Lamb Rack Rendang
I love rendang and cook it as often as I could. The ones available outside somewhat doesn’t make the cut, no pun intended. Even those available at the really good Nasi Padang stalls at Geylang Serai often end up dry and fibrous. The usual suspects for my homecooked rendang is beef shin or chicken thighs but recently I was given two lovely racks of lamb by Pure South so I thought to myself why not turn them into rendang! I am so glad I did!
The rempah/bumbu rendang ingredients are pretty standard, a blend of local herbs, cooking roots and spices. I like to keep my rendang simple and more lemak than pedas so an elaborated spice mix like the one required for Rendang Tok from Perak is not used. Nonetheless, a good rendang still require a decent spread of ingredients to provide a rich sauce base for the meat to bathe in…
When it comes to lamb racks, the first thing that comes naturally to one’s mind is to just season them simply before grilling them. That is indeed a really gratifying way of eating lamb racks, enjoying the sheer juicy and tender textures these cuts provide. Yet another side me one wants to return back to my Asian roots and experiment with the classics to see if it works.
Some of the rempah ingredients I’d used, customary to the cooking of rendang. Serai (lemongrass) is bruised and knotted instead of blending into the paste itself. This way, its flavours and aromas are subtly introduced and coaxed along with the remaining rempah ingredients, gently felt instead of being in an obtrusive way. Garlic together with shallots and onions lend their natural sweetness teased out over prolonged cooking and also aid in the caramelisation of the sauce which gives a good rendang its unique flavours.
Normally, I would add gula melaka (palm sugar) to my rendang, not so much as to sweeten the sauce but instead to balance the flavours. But since dried middle eastern dates are in abundance during the Ramadan/Hari Raya-Eid season, I switched to adding dates instead which I feel would not only be able to replace gula melaka but also add depth to the sauce.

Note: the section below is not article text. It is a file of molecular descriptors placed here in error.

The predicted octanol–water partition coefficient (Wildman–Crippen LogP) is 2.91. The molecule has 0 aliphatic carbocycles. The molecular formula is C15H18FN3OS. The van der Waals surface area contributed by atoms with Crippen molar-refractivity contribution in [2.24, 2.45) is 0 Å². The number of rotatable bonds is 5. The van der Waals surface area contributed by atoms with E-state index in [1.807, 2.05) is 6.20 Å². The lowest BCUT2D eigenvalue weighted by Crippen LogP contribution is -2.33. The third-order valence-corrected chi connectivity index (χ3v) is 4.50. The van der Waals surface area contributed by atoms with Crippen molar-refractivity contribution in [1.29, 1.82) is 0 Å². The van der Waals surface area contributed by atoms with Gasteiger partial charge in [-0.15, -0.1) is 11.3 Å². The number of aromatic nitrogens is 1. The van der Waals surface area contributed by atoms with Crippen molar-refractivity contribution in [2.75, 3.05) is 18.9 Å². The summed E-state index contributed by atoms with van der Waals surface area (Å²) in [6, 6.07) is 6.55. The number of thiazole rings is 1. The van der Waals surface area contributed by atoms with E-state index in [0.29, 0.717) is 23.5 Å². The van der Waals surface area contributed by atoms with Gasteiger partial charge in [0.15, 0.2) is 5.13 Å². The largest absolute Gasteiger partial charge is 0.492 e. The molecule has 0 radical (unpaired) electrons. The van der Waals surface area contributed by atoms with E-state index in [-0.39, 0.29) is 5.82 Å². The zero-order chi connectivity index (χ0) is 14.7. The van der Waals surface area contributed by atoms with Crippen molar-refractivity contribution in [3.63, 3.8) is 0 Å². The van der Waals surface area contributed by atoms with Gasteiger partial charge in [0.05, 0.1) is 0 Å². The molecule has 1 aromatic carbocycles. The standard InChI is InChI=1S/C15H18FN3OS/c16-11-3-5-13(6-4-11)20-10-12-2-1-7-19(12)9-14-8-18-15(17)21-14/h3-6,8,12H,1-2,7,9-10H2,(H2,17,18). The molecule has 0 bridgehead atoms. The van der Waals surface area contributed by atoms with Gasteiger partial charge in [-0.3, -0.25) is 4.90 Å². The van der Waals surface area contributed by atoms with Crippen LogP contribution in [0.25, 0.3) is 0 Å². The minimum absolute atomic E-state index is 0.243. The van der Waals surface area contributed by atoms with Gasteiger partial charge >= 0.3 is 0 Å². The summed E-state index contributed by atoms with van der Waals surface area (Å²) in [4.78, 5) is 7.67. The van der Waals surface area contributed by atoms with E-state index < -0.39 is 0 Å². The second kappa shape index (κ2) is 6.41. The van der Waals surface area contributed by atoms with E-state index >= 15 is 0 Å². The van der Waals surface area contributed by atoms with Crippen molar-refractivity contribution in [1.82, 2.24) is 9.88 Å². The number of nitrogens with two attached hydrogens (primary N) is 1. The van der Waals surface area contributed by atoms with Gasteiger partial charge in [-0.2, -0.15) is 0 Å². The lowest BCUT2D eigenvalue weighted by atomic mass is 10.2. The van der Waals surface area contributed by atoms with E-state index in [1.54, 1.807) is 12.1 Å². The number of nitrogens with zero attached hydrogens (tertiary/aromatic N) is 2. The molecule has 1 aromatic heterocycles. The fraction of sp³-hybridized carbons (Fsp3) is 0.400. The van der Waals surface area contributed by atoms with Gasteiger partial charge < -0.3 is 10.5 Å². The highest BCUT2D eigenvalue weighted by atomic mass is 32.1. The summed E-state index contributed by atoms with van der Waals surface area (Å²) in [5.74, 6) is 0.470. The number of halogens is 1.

Instead of cooking the dish directly over the stove, I opt for a two-part cooking process where I did the sauteeing and initial cooking of the rempah and the lamb over the stove but finished it off in the oven. The uniform yet comparatively less direct heating simulates the slow and low-heat cooking process which is advocated in traditional Indonesian cooking to kick off the caramelisation of the rendang gravy. It worked beautifully.
And while the rendang is slowly cooked in the oven for 2-3 hours, I slipped out of the house and made my way to Geylang Serai market to gather the remaining ingredients I need to complete my feast. Bought some brinjal to cook a really quick version of sambal terong at home while I packed takeaways for Urap and my favorite Sayur Nangka Masak Lemak. To make the meal extra wholesome, I’d gotten some ketupat as well which went beautifully with the rendang gravy. By the time I got home, the lamb rack rendang was done cooking, well rested and all ready to be enjoyed… and it was absolutely delish!
Lamb Rack Rendang (serves 4-6)
2 racks of lamb (around 1kg)
4-6 kaffir lime leaves, slightly bruised
1 cup of kerisik (toasted grated coconut), pounded
1 cup thick coconut milk or coconut cream
6-8 dried dates, coarsely chopped
1 cup cooking oil
Salt to taste
5 red chilies, chopped coarsely
10 dried red chilies, soaked in hot water until soft
5 buah keras (candlenut)
15 shallots, peeled and sliced
5 cloves garlic, peeled and sliced
thumb length knob of ginger, sliced
thumb length knob of tumeric root, sliced
thumb length knob of galangal, sliced
4 stalks of lemongrass, lower 1/3 whitish portion only, sliced
Blend or pound all the rempah ingredients into a coarse paste.
Add cooking oil to a heated casserole over medium low heat and saute the rempah ingredients until fragrant and “pecah minyak“, i.e. when the rempah darkens considerably, starts to glisten as the oil begins to separate from the paste. Scoop up half of the rempah and leave to cool and freeze for future use.
Add bruised kaffir lime leaves and saute with the remaining half of the rempah in the pot. Add coconut cream, chopped dates, kerisik and mix well.
Add lamb racks and stir well so that the racks are well coated with the rempah.
Bring the ingredients to a boil and lower heat to low and allow to simmer uncovered for 15 min. Gently stir the ingredients periodically to make sure that everything is cooked evenly and does not stick to the bottom of the casserole.
Taste and adjust with salt accordingly.
Cover with lid and transfer the casserole to a preheated oven at 180C for 2 – 2.5 hours until the meat is fork tender. The longer the meat stays in the oven, the softer it gets.
Leave the casserole covered in the oven for another 30-40 mins.
Plate the lamb racks and serve with steamed rice or ketupat and other dishes.